It’s a shame that there is a trail leading to Joseph Creek that is left unmaintained, to slowly grow over and disappear. I know there are always open ridges that I can hike down. They are shorter, but they are tough to hike out of with a pack at the end of a weekend of exploring if you haven’t prepared yourself physically. The Chico trail also begins on a pretty good road close to Highway 3. With gas prices as high as they are and no sign of coming down, being able to drive a fuel efficient car to a trailhead is a value not to be overlooked. So I have decided to try and clear the trail to Joseph Creek starting at the Chico Trailhead on highway 3.
I started the job a few weekends ago on May 29, the opening weekend of the fishing season in Northeast Oregon. Saturday I was busy helping my wife shuttle vehicles on the Grande Ronde, but Sunday I headed out with my pack and a chainsaw. I did not have to work on Monday so I took a tent and brought my border collie Molly along with me.
My wife, the boys, and I had hiked a bit of the Chico trail and the Davis Creek trail earlier and in my memory there weren’t that many logs. I took perhaps a half gallon of mixed gas for the chainsaw and a quart of bar oil hoping that would be enough. I did not want to pack a lot of extra weight since it was a long ways to go. I had illusions of clearing the trail all the way to Joseph Creek in a day so I took my fly rod along as well. If things went well I thought I might be camping on Joseph Creek that night.
Mid day I was throwing limbs off the trail that I had cut off a fallen tree when I heard something behind me. I turned and saw what looked like a wolf loping down the trail. My first thought was that it would see me any second now and stop and probably run away as most wild animals do when they find me unexpectedly. It, however, did not stop and as I tried to read its intentions, whether it was going after my dog Molly or me, I tried to decide how far I would let it come before I would shoot it. I pulled out my pistol and then began seeing pink flags on its back. As it kept running down the trail towards us, my brain was rapidly trying to register what pink flags on the back of a wolf meant. Was it tagged by the fish and wildlife so that people would see it easier? But why would they put pink flags on a wolf?
It is amazing how fast your brain can work and my brain was trying to figure out where to place this wolf. Was it going to attack and why the hell did it have those pink tags? I did not want to get in trouble for shooting a wolf, but I’ll be damned if I am going to let one attack me either. As it got closer it did not seem to be aggressive and it looked like it was wearing a harness. About this time I saw hikers appear in the corner of my eye. Now things were making more sense. I put my pistol away a little embarrassed that I almost shot someone’s dog . . . or wolf? As they approached all I could say is “What the hell is that thing? Is it a wolf?” After saying it, it felt a little more antagonistic than I had intended. The man wavered, struggling slightly for what he was going to say. Then said, “He is a northern breed. We picked him up from the pound.” I thought to myself “A northern breed like a Canadian Wolf!” Wolves are a divisive topic and the way the man spoke made me think it was a wolf. That he knew it was a wolf, but he did not want to say it was a wolf outright for fear of starting something.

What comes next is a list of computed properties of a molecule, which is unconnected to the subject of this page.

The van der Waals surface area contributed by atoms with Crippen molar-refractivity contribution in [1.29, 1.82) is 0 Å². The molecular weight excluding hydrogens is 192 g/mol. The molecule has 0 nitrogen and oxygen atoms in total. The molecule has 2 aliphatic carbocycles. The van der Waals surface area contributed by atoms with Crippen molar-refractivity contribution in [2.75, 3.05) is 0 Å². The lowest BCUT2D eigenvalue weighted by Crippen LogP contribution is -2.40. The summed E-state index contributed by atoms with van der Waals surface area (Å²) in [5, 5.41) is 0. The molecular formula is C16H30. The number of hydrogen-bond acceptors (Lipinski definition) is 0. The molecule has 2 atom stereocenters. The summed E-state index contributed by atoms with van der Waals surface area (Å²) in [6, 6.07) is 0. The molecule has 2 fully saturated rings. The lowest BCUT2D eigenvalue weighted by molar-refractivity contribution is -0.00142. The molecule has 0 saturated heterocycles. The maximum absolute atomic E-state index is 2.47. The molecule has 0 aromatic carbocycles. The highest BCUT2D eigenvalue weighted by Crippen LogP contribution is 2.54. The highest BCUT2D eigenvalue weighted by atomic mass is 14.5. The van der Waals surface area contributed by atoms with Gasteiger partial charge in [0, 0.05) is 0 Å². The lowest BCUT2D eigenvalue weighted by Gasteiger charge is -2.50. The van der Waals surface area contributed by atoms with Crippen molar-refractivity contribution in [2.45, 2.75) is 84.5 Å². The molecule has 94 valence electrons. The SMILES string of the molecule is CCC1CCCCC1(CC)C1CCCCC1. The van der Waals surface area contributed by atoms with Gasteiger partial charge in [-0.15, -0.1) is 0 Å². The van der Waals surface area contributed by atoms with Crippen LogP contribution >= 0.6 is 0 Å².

I tried to change my tone asking the couple more general, less poignant questions. I did not mean to be antagonistic. But my mind was still trying to place the very large dog, whatever its bloodlines and I had a little adrenaline going not knowing whether I was about to enter a struggle for my life or my dog’s life when that thing came bounding down the trail. They moved on down the trail and I went back to clearing the trail.
After a full day of cutting logs and brush off the Chico trail and the Davis Creek trail, I decided perhaps it had been sometime since the trail had been cleared. The first half of the Davis Creek trail is really nice. The canyon is wide enough that there are nice meadows that you are walking through much of the way. The second half of the trail is not nearly as nice. The canyon narrows and steepens and the trail also narrows and climbs the canyon wall until you are a good distance away from the creek. The trail here is often like a game trail and my feet and ankles were feeling the steepness after a full day of carrying my pack, chainsaw, and clearing trees.